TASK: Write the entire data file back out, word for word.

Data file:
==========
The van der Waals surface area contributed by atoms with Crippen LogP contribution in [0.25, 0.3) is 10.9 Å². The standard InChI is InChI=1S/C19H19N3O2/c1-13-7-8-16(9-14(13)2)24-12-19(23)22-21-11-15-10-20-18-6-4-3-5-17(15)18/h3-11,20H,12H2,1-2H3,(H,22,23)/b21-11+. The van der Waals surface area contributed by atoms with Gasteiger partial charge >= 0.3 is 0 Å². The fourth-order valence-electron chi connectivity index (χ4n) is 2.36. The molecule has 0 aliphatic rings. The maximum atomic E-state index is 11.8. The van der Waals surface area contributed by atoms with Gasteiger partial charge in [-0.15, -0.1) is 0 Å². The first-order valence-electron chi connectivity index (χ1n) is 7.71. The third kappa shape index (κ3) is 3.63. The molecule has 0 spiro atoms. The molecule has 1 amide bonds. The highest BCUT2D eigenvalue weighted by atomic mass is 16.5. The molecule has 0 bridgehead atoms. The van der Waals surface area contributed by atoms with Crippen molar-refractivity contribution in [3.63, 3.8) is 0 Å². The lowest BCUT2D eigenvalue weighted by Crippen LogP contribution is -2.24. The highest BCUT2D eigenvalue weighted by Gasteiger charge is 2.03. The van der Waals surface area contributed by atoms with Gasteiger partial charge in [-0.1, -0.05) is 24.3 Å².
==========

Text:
The van der Waals surface area contributed by atoms with Crippen LogP contribution in [0.25, 0.3) is 10.9 Å². The standard InChI is InChI=1S/C19H19N3O2/c1-13-7-8-16(9-14(13)2)24-12-19(23)22-21-11-15-10-20-18-6-4-3-5-17(15)18/h3-11,20H,12H2,1-2H3,(H,22,23)/b21-11+. The van der Waals surface area contributed by atoms with Gasteiger partial charge >= 0.3 is 0 Å². The fourth-order valence-electron chi connectivity index (χ4n) is 2.36. The molecule has 0 aliphatic rings. The maximum atomic E-state index is 11.8. The van der Waals surface area contributed by atoms with Gasteiger partial charge in [-0.15, -0.1) is 0 Å². The first-order valence-electron chi connectivity index (χ1n) is 7.71. The third kappa shape index (κ3) is 3.63. The molecule has 0 spiro atoms. The molecule has 1 amide bonds. The highest BCUT2D eigenvalue weighted by atomic mass is 16.5. The molecule has 0 bridgehead atoms. The van der Waals surface area contributed by atoms with Crippen molar-refractivity contribution in [3.63, 3.8) is 0 Å². The lowest BCUT2D eigenvalue weighted by Crippen LogP contribution is -2.24. The highest BCUT2D eigenvalue weighted by Gasteiger charge is 2.03. The van der Waals surface area contributed by atoms with Gasteiger partial charge in [-0.1, -0.05) is 24.3 Å².